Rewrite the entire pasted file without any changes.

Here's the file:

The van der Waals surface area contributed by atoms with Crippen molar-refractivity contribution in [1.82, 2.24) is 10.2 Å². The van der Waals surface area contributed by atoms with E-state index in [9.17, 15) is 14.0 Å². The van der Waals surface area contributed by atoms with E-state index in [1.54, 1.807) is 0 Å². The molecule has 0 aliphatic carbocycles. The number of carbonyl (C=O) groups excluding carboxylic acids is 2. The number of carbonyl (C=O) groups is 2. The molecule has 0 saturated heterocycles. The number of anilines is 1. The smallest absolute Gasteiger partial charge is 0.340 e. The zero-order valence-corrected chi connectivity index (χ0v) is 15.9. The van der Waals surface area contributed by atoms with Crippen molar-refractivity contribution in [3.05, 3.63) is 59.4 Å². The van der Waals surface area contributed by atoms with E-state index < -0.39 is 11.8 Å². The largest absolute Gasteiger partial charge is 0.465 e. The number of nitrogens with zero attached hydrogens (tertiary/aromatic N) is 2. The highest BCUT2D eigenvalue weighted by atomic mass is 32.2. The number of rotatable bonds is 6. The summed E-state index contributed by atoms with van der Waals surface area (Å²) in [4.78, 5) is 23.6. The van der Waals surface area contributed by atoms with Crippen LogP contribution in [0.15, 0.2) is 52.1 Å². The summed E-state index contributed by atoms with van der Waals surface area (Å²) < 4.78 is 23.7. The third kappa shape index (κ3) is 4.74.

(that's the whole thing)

The van der Waals surface area contributed by atoms with Crippen molar-refractivity contribution in [1.82, 2.24) is 10.2 Å². The van der Waals surface area contributed by atoms with E-state index in [9.17, 15) is 14.0 Å². The van der Waals surface area contributed by atoms with E-state index in [1.54, 1.807) is 0 Å². The molecule has 0 aliphatic carbocycles. The number of carbonyl (C=O) groups excluding carboxylic acids is 2. The number of carbonyl (C=O) groups is 2. The molecule has 0 saturated heterocycles. The number of anilines is 1. The smallest absolute Gasteiger partial charge is 0.340 e. The zero-order valence-corrected chi connectivity index (χ0v) is 15.9. The van der Waals surface area contributed by atoms with Crippen molar-refractivity contribution in [3.05, 3.63) is 59.4 Å². The van der Waals surface area contributed by atoms with E-state index < -0.39 is 11.8 Å². The largest absolute Gasteiger partial charge is 0.465 e. The number of nitrogens with zero attached hydrogens (tertiary/aromatic N) is 2. The highest BCUT2D eigenvalue weighted by atomic mass is 32.2. The number of rotatable bonds is 6. The summed E-state index contributed by atoms with van der Waals surface area (Å²) in [4.78, 5) is 23.6. The van der Waals surface area contributed by atoms with Crippen LogP contribution in [0.15, 0.2) is 52.1 Å². The summed E-state index contributed by atoms with van der Waals surface area (Å²) < 4.78 is 23.7. The third kappa shape index (κ3) is 4.74.